Marketing Magic in the Witchy City
Thanks to innate charm and savvy marketing, Salem has repackaged its dark history into the rarified air of tourism success stories. Every year, after eleven months of steady tourism, things get good and weird for October. Under the imposing statue of the town's founder, Roger Conant, a very different Salem comes to life when the Haunted Happenings festival swells the streets. Hinging on all things Halloweeny, Wiccan, and historical, the festival draws over one hundred thousand tourist souls in a charmed four-week period.
With help from Kate Fox, the Executive Director of Destination Salem, here are some of the secrets behind the acumen and alchemy of Salem's success.
Man-made catastrophe is part of the reason why Salem kept its historical charm. On a modern map of Salem, Derby Wharf sticks out into the Harbor like a long, lonely finger, but it used to have company out there in the water. “All these streets used to end in wharves,” explained Fox, pointing to their current dead-ends on the map. “But after 1812, there was too little draw in the Harbor for the bigger ships. They had to use Boston or New York as a port, and they say that so many wharves added to the silting of the harbor, making it shallower. They were victims of their own success.” Much of the charm and Federalist architecture is so well-preserved because Salem’s growth paused, checked by its own hunger for commerce.
Credit modern witches for reclaiming the place of their persecution. It might seem odd that a town made famous for witch hunting has become a Mecca for Wicca, so I asked Mrs. Fox about that ironic bit of alchemy. Evidently Laurie Cabot, now in her eighties and widely considered the matriarch of Wicca in Salem, found a charming old Federalist house and then others followed her lead. Erica Feldmann, of the shop Hauswitch, elaborated, “There was a big reclamation to get rid of the stigma. Christian Day became a big figure in the 90’s for witches.” As such a liberal state, she reckoned, Massachusetts would not stand for the centuries-old injustice and so Salem’s modern draw for Wiccan practitioners stems from that desire for atonement. While the 1692 witch hunts are roundly decried for crying "wolf" when there weren't any actual witches, real practitioners of the Wiccan arts- witches- have stepped up to show the real face of the mistaken fear.
The Salem logo is pure genius. Like a Rorschach ink blot, it’s a projective test that looks exactly like a ship’s sail. Or a witch’s hat. Fox explained that its duality appeals equally to the disparate industries of maritime history and Halloween tourism.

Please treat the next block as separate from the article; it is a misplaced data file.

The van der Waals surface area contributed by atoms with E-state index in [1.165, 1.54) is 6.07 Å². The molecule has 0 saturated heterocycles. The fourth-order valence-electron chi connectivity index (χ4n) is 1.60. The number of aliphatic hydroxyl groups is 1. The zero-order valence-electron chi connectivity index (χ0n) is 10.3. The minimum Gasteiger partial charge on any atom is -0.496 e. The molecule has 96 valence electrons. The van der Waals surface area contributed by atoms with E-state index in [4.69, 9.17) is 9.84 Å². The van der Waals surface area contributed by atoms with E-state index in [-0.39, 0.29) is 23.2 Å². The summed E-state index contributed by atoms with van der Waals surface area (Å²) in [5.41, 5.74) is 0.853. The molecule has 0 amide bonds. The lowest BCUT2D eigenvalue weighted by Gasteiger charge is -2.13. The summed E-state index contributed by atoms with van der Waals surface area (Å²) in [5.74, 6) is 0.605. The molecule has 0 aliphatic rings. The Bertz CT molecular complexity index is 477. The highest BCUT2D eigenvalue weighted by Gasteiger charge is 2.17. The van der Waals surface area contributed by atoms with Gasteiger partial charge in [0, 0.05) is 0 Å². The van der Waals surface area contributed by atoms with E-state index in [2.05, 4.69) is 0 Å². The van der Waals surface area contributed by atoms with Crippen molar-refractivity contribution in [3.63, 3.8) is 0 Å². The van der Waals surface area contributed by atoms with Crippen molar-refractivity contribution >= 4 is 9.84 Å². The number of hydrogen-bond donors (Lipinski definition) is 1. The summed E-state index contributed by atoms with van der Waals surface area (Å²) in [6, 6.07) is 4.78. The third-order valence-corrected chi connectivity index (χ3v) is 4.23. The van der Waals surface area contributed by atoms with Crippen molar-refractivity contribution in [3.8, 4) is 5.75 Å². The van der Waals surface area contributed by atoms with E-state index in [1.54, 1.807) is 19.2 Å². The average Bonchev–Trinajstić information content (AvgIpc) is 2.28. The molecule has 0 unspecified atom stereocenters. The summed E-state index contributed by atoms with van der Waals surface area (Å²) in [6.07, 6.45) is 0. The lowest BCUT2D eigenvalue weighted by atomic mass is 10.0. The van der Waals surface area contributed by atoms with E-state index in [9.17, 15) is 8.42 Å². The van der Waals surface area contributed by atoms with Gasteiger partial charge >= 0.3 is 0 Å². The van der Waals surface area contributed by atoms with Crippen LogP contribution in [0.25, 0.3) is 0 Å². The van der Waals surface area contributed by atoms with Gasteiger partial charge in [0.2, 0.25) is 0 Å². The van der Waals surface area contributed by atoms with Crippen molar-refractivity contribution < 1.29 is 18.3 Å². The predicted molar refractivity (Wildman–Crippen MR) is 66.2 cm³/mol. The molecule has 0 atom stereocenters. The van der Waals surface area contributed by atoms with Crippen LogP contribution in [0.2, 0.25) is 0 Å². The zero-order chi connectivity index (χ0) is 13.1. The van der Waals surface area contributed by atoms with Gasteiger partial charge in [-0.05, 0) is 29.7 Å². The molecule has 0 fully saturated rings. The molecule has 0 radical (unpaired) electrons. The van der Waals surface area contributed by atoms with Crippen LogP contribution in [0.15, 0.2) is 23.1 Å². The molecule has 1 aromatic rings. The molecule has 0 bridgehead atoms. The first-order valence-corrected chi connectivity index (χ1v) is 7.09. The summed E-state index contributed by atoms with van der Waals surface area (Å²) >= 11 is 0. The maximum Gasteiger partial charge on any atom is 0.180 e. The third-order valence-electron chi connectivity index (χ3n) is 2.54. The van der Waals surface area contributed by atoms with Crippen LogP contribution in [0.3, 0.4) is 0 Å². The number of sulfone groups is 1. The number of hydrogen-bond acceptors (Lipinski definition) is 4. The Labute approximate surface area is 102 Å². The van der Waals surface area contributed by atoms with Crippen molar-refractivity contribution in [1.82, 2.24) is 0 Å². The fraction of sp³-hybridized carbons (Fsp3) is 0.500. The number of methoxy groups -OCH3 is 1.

Follow the red brick road. Not only is Salem a walkable city, but you can’t even get lost if you follow the red line on the ground. The Heritage Trail is painted on the brick sidewalks, reeling in gawping aficionados of history, architecture and ancient scandal. Dozens of historical sites have been thoughtfully mapped and connected via one long scarlet letter “I”… but be wary of “knockoffs.” Like a page lifted from a cartoon script, some businesses drew red lines from the real one, branching off into their own stores like sneaky little Pied Pipers.
No one sees the actual magic every night in October. For eleven months a year, Salem shakes off its typecasting as a witchy city. But like Arnold Schwarzenegger playing a robot, Halloween month keeps coming back. And the DPW makes sure every morning dawns without a trace of the previous day’s tourists. With one month accounting for 25% of the city’s tourism, the unseen hand of the public works department works its magic on the streets so that “the morning of October 19th is as beautiful as November 1st,” as Fox puts it.
“No Place For Hate” is the Place. Salem has been officially designated a “No Place for Hate” community, as well as a City of Inclusion. This means that apart from the Haunted Happenings of October, Salem itself acts as both a beacon and a harbor to Wiccans and the LGBT community. This might explain why both have proliferated (Golden Girls in drag, anyone?) in a town made famous by a three-hundred year old instance of persecution. This might also explain why opponents of inclusion brought a hateful showdown to the streets last year. “We had Evangelists with bullhorns exercising their First Amendment rights,” Fox recalled. “They were quite,” she scrolled through her mental thesaurus until she found the right word, “vocal. They definitely have a negative impact on the tour guides. But there was a funny video of them with their signs and yelling, while witches and people in costume danced around them all and it didn’t escalate.”
What has escalated is the draw of Salem. It took a renewed interest in the Witchcraft Trials of 1692 to swing a second look towards Salem and tack new chapters onto a sad ending, a kind of silver lining to the spellbook.
About the Author: Dave Gentry is a fan of progress and recess. He believes in old English, new fortune cookies and he answers to #davertido.
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